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My No No No Day

by Rebecca Patterson


My No No No Day by Rebecca Patterson is a story that follows Bella as she struggles through a bad day.

Bella’s day starts off bad when she wakes up to her brother in her room licking all of her jewelry. Her day only gets worse as she interacts with her friends, family and neighbors. Bella reacts poorly. At the end of the day Bella’s mom lays her down, and reads her a bedtime story. Bella apologizes for her bad day, and her mom tells her everyone has those days. The book raises questions about emotions and our responsibilities to friends and family.

Read aloud video by Emma Grace

Guidelines for Philosophical Discussion

My No No No Day by Rebecca Patterson is a story about a young girl named Bella, and her “no no no” day. The story starts off with Bella’s little brother, Bob, in her room licking all of her jewelry. This is the start of her horrible day. Bella then has an egg for breakfast that she doesn’t like, has a meltdown at the grocery store, and upsets her playdate. Bella’s day keeps getting worse, and there doesn’t seem to be anything she enjoys on her “no no no” day.  Eventually it’s time for Bella to go to sleep, and her mother reads her a bedtime story. Bella apologizes to her mother for her bad day, and Bella’s mother tells her that we all have those days sometimes. This story deals with emotions, relationships, and the responsibilities we have to others.

In the book, Bella deals with difficult emotions. She has a whole day in which she is upset, and she is not able to handle her emotions well. This brings up questions about how to properly handle feelings of anger, and whether it is ever okay to be angry. Society often looks at anger in a negative light, but perhaps anger can sometimes be the right emotion and a good reaction to an event. And perhaps anger, or emotions more generally, are not the problem, but how we act while we feel them. Bella’s anger and emotions may not be the problem in the story. The problem may be how she handles them.

My No No No Day also highlights different relationships and responsibilities we have to each other. Bella is upset throughout the story, and it leads her to mistreat those around her. Bella gives her mother and brother a headache, and she is mean to her playdate. This brings up questions about our duties to others. Should we put others’ feelings before our own? Is it ever okay to be upset with other people? How should we behave towards people who upset us and why? In contrast, throughout the book, no one tries to comfort Bella, or help her with her bad day. It raises the opportunity to discuss duties to comfort friends and family. Was it the duty of the other characters in the story to help Bella?

Questions for Philosophical Discussion

Relationships/ Responsibility

  1. How do you know if someone is your friend?
  2. What makes someone your family?
  3. How should we treat our friends and family? Should we treat them differently than strangers?
  4. Should Bella be nice to her friends and family even though she is upset? If so, why?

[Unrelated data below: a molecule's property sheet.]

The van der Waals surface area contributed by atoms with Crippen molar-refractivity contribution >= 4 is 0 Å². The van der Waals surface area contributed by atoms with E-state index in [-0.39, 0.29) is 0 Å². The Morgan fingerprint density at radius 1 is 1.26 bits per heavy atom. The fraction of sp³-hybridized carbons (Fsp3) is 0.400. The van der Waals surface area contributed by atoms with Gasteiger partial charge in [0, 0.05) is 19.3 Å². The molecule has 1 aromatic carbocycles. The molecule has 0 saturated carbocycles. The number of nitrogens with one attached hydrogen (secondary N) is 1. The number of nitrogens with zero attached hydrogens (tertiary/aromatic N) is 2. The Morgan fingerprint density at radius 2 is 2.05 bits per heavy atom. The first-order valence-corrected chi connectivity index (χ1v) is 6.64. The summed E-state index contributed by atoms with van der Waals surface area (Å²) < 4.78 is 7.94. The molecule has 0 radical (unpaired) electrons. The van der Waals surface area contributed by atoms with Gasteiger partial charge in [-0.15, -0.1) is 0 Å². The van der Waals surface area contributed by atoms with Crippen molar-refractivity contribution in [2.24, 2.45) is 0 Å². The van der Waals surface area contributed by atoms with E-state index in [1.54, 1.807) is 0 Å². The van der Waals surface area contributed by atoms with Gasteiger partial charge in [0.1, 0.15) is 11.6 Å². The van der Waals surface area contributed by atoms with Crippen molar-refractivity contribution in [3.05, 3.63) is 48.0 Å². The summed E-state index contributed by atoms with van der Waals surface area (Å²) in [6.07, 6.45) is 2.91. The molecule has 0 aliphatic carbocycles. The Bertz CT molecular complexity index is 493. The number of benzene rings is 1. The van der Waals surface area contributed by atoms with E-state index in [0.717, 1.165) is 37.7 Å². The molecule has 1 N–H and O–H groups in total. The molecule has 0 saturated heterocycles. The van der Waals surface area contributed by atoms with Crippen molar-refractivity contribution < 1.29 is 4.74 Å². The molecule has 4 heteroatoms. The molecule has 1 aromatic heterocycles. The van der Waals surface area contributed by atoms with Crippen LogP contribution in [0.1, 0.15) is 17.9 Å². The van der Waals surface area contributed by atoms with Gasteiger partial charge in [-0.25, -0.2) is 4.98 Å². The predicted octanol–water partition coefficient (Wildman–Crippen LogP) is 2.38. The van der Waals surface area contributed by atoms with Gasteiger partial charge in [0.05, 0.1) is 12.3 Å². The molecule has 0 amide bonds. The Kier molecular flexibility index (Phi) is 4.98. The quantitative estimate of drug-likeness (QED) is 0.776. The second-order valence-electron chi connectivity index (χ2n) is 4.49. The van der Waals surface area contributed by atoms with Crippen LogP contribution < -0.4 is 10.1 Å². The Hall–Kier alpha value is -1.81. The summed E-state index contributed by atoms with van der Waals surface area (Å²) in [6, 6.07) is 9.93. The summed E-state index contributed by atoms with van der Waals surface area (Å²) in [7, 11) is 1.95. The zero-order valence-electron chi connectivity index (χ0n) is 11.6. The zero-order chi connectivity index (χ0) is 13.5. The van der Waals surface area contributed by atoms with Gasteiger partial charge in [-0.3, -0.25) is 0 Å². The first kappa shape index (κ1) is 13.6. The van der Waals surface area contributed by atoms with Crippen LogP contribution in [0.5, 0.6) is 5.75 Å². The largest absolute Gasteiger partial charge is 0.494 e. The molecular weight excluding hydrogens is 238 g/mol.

5. Should Bella’s mom, family or friends have tried to make Bella feel better? Why or why not?
  6. Why is it important to apologize? 
  7. Have you ever had to apologize to friends or family? Is it different than apologizing to a stranger?
  8. What happens when you apologize to someone? Does it fix a mistake? Does it fix a relationship? Does it show respect to someone? 


  1. What is Bella’s no, no, no day? Is the day bad because of what happens in the day or how Bella reacts to the day?
  2. How do we act when we are angry? How should we act when we are angry?
  3. Is it ever okay to be angry? If so, when? If not, why not?
  4. Is it okay to act angrily towards someone who didn’t do anything to you? Why or why not? 
  5. Can we control our emotions? If so, are some emotions easier to control than others?
  6. Should we let others know when we are upset?
  7. Have you ever had a bad day? What would cause you to have a “no no no” day? How can you avoid having a “no no no” day?
Download & Print Email Book Module Back to All Books
Back to All Books Cover image of the book My No No No Day by Rebecca Patterson featuring an illustration of a small white child with a brown bob. She has only one shoe on and her mouth is open in a yelling face. A small gray bunny toy sits on the floor next to her. Download & Print Email Book Module

About the Prindle Institute

As one of the largest collegiate ethics institutes in the country, the Prindle Institute for Ethics’ uniquely robust national outreach mission serves DePauw students, faculty and staff; academics and scholars throughout the United States and in the international community; life-long learners; and the Greencastle community in a variety of ways. In 2019, the Prindle Institute partrnered with Thomas Wartenberg and became the digital home of his Teaching Children Philosophy discussion guides.

Further Resources

Some of the books on this site may contain characterizations or illustrations that are culturally insensitive or inaccurate. We encourage educators to visit the Association for Library Service to Children’s resource guide for talking to children about issues of race and culture in literature. They also have a guide for navigating tough conversations.  PBS Kids’ set of resources for talking to young children about race and racism might also be useful for educators.

Philosophy often deals with big questions like the existence of a higher power or death. Find tips for leading a philosophical discussion on our resources page.

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